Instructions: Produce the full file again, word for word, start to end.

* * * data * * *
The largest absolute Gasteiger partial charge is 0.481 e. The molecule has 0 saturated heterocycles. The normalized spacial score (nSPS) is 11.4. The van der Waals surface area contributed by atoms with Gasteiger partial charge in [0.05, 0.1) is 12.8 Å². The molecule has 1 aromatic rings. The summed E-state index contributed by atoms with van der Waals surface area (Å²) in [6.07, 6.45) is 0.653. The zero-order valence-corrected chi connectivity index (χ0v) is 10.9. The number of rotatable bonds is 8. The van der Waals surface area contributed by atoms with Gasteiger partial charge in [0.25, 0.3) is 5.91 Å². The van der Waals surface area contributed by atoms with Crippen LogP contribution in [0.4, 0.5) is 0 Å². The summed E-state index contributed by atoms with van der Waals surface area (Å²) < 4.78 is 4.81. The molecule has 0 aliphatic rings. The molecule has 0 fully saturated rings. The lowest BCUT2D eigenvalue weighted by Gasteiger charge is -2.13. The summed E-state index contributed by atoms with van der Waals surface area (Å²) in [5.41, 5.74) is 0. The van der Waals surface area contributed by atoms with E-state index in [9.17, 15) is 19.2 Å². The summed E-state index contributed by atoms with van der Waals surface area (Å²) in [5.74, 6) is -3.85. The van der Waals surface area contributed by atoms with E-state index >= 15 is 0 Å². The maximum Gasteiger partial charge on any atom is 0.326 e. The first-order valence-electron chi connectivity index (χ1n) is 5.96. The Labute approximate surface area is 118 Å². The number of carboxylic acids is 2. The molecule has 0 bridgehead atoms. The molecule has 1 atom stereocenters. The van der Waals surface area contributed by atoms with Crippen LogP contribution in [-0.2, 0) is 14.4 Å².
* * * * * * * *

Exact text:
The largest absolute Gasteiger partial charge is 0.481 e. The molecule has 0 saturated heterocycles. The normalized spacial score (nSPS) is 11.4. The van der Waals surface area contributed by atoms with Gasteiger partial charge in [0.05, 0.1) is 12.8 Å². The molecule has 1 aromatic rings. The summed E-state index contributed by atoms with van der Waals surface area (Å²) in [6.07, 6.45) is 0.653. The zero-order valence-corrected chi connectivity index (χ0v) is 10.9. The number of rotatable bonds is 8. The van der Waals surface area contributed by atoms with Gasteiger partial charge in [0.25, 0.3) is 5.91 Å². The van der Waals surface area contributed by atoms with Crippen LogP contribution in [0.4, 0.5) is 0 Å². The summed E-state index contributed by atoms with van der Waals surface area (Å²) < 4.78 is 4.81. The molecule has 0 aliphatic rings. The molecule has 0 fully saturated rings. The lowest BCUT2D eigenvalue weighted by Gasteiger charge is -2.13. The summed E-state index contributed by atoms with van der Waals surface area (Å²) in [5.41, 5.74) is 0. The van der Waals surface area contributed by atoms with E-state index in [9.17, 15) is 19.2 Å². The summed E-state index contributed by atoms with van der Waals surface area (Å²) in [5.74, 6) is -3.85. The van der Waals surface area contributed by atoms with E-state index >= 15 is 0 Å². The maximum Gasteiger partial charge on any atom is 0.326 e. The first-order valence-electron chi connectivity index (χ1n) is 5.96. The Labute approximate surface area is 118 Å². The number of carboxylic acids is 2. The molecule has 0 bridgehead atoms. The molecule has 1 atom stereocenters. The van der Waals surface area contributed by atoms with Crippen LogP contribution in [-0.2, 0) is 14.4 Å².